At approximately 8.30pm on November 10 2005 close to the northern boundary of the estancia we encountered five individuals of this species together engaged in what may have been a lek display. At least one adult male was present and four “female-type” birds were in attendance. No vocalizations or audible wing noises were heard (Clay et al 2000) and the group dispersed before we were able to make behavioural observations.
Approximately 25m from this interaction we found a pair of fledglings perched on a low termite mound approximately 30cm high and 60cm in diameter (Fig 2). They already possessed the diagnostic head pattern of adult birds and the characteristic jizz of the species.
Eleothreptus candicans IN PARAGUAY
Thanks largely to fieldworkers in Paraguay the species has gone from one of the least known caprimulgids to one of the better documented in a few short years. Clay et al (1998) provide the first description of the female, eggs and nest of the species, Pople (2003) accurately details the ecology of the species and Clay et al (2000) documents the lekking display. Most fieldwork has been conducted at Aguara Ñu, Mbaracayú Biosphere Reserve, Departamento Candindeyú where the species was first discovered in 1995 (Lowen et al 1996a & b). Following a grant from the Neotropical Bird Club a search for further populations of the species in Paraguay was launched and resulted in the discovery of a second population at Laguna Blanca, Departamento San Pedro.

FIG 1: Immature male of Eleothreptus candicans in moult, showing white adult feathers on wings and tail, photographed at Estancia Laguna Blanca November 2005 (Photo Paul Smith).

Paul Smith, Hugo del Castillo, Hemme Batjes, Bryan Wainwright
The endangered White-winged Nightjar Eleothreptus candicans is one of the world´s rarest caprimulgids with an estimated global population of just 1000-2500 individuals (Birdlife International 2004). Though there are historical records from a scattering of locations in Paraguay and Brazil (Hayes 1995, Rodrigues 1999, Clay and del Castillo 2004) and two recent records from Beni, Bolivia (Davis 1994, Grim 2006), only three sites worldwide, two of which are in Paraguay, are known to support viable populations - Emas National Park, Brazil (250-1000 birds), Mbaracayú Biosphere Reserve, Paraguay (40-150 birds) and Laguna Blanca, Paraguay (30-50 birds). Here we present data of the first confirmed breeding of this species at Laguna Blanca, with some notes on its ecology and field identification. We also detail the threats facing this globally important cerrado site.
FIG 2: Two fledglings of Eleothreptus candicans photographed at Estancia Laguna Blanca 10 November 2005 (Photo Paul Smith).
Since the discovery of this second population most fieldwork in the Laguna Blanca area has focused on Estancia Laguna Blanca, though the species also occurs on immediately adjacent estancias. Estancia Laguna Blanca is a 2500ha estate of global conservation importance consisting of a mosaic of pristine cerrado-type habitats, and with a total of 10 globally-threatened and 4 near-threatened species reported to occur there (Smith et al 2005, Smith & del Castillo in press). At Mbaracayú the nightjar is associated with dwarf palm (Butia paraguayensis) cerrado (Mazar Barnett & Madroño 2003), though no such habitat exists at Laguna Blanca where it is closely associated with sensu strictu cerrado dominated by a ground cover of the low-growing Sapoacean shrub Pouteria subcaerulerae - mainly in the northern and western sections of the estancia. During fieldwork in November 2005 all but one of our numerous records of the species where in such habitat, the exception being a male flying over a recently ploughed field on a neighbouring estancia, immediately adjacent to typical habitat. During night drives we found the species easy to find in the correct habitat, where it was generally the commonest nightjar, other nightjar species occupying different niches within the mosaic of cerrado habitats available (Smith et al 2005).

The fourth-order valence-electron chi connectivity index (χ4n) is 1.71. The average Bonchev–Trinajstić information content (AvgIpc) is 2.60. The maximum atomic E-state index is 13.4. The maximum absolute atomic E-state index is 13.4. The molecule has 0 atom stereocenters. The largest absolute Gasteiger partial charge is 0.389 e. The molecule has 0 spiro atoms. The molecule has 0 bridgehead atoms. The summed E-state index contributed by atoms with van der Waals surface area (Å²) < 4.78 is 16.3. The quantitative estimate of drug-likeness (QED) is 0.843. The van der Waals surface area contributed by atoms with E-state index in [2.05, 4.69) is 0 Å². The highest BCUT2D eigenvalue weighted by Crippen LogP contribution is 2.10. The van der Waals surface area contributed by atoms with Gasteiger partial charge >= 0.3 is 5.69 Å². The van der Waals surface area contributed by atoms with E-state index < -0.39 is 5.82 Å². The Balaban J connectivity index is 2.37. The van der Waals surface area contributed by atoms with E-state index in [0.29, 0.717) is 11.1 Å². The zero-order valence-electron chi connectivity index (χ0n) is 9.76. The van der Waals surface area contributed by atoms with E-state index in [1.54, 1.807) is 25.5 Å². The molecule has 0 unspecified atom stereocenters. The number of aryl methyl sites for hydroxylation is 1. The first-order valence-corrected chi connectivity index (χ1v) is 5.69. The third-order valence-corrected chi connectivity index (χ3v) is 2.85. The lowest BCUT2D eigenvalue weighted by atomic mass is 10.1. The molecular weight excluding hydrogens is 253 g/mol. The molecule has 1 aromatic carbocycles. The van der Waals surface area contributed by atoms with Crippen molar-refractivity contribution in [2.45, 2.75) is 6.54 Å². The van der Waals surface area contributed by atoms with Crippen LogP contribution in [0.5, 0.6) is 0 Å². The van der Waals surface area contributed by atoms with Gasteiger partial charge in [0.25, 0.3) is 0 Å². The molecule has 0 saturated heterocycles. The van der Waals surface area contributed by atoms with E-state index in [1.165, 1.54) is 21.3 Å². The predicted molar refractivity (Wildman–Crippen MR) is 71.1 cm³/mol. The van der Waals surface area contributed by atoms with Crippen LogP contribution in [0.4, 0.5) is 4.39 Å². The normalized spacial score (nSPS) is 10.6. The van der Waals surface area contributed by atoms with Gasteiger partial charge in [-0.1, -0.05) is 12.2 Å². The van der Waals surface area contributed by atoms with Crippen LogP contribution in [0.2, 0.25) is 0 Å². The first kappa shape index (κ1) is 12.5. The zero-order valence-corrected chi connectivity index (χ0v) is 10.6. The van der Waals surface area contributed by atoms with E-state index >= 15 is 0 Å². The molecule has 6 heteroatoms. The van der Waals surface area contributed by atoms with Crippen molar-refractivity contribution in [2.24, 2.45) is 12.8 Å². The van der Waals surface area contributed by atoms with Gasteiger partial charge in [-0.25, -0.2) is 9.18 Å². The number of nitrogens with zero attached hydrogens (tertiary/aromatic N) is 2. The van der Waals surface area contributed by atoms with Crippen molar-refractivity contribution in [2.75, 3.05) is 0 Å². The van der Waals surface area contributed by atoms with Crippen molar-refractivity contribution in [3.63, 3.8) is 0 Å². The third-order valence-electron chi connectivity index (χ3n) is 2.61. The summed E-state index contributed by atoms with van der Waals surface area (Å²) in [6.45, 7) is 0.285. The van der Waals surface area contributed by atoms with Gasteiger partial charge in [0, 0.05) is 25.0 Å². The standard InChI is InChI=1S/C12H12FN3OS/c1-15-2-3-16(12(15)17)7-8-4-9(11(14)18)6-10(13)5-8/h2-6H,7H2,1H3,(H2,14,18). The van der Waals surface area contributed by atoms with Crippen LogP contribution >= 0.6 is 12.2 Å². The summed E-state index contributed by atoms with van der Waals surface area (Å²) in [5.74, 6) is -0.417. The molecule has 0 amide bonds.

The dramatic white wing and tail pattern of males makes them unmistakeable (Cleere & Ranft 1998), but females and juvenile birds lack white on the plumage and can be more problematic. At rest birds in all plumages are recognizable by their distinctive big-eyed, big-headed, short-tailed jizz, unlike that of any other small nightjar occurring in Paraguay. The broad pale supercilium and malar are conspicuous on closer approach. Males usually show some white in the wing and tail even at rest.
The relaxed, lazy flight-style of this species with much tilting and gliding is distinctive when learnt, the bird appearing to float through the air with an almost butterfly-like grace. Adult males show considerably more white on the plumage than any other nightjar species. Adult females and juveniles can be distinguished from each other in the hand (the former appearing slightly browner overall and the latter greyer), though it is not usually possible in the field. In flight both give the impression of a pale, small, short-tailed nightjar, with short, rounded wings. One character that we found particularly useful in identifying females (and presumably also juveniles) in flight is that the dark upper breast appears to be quite sharply demarcated from the paler, buffier lower breast and underwing. (Smith and Clay in press).
Though seven species of caprimulgidae occur at Laguna Blanca (Smith and del Castillo in press), the only species of similar size that is likely to be confused is Little Nightjar Caprimulgus parvulus. Both males and females of that species show a pale patch near the tip of the wing, which is absent in both sexes of E.candicans. C.parvulus freely sits on roads (which E.candicans never does), and has a different habitat preference, preferring the intersection between edge of cerradón and bushy campo sucio cerrado (Smith and del Castillo in press). It was never seen to occur in the Pouteria-dominated areas preferred by E.candicans. The flight-style of this species is much more swift and direct, on longer, more pointed wings and with a clearly longer tail.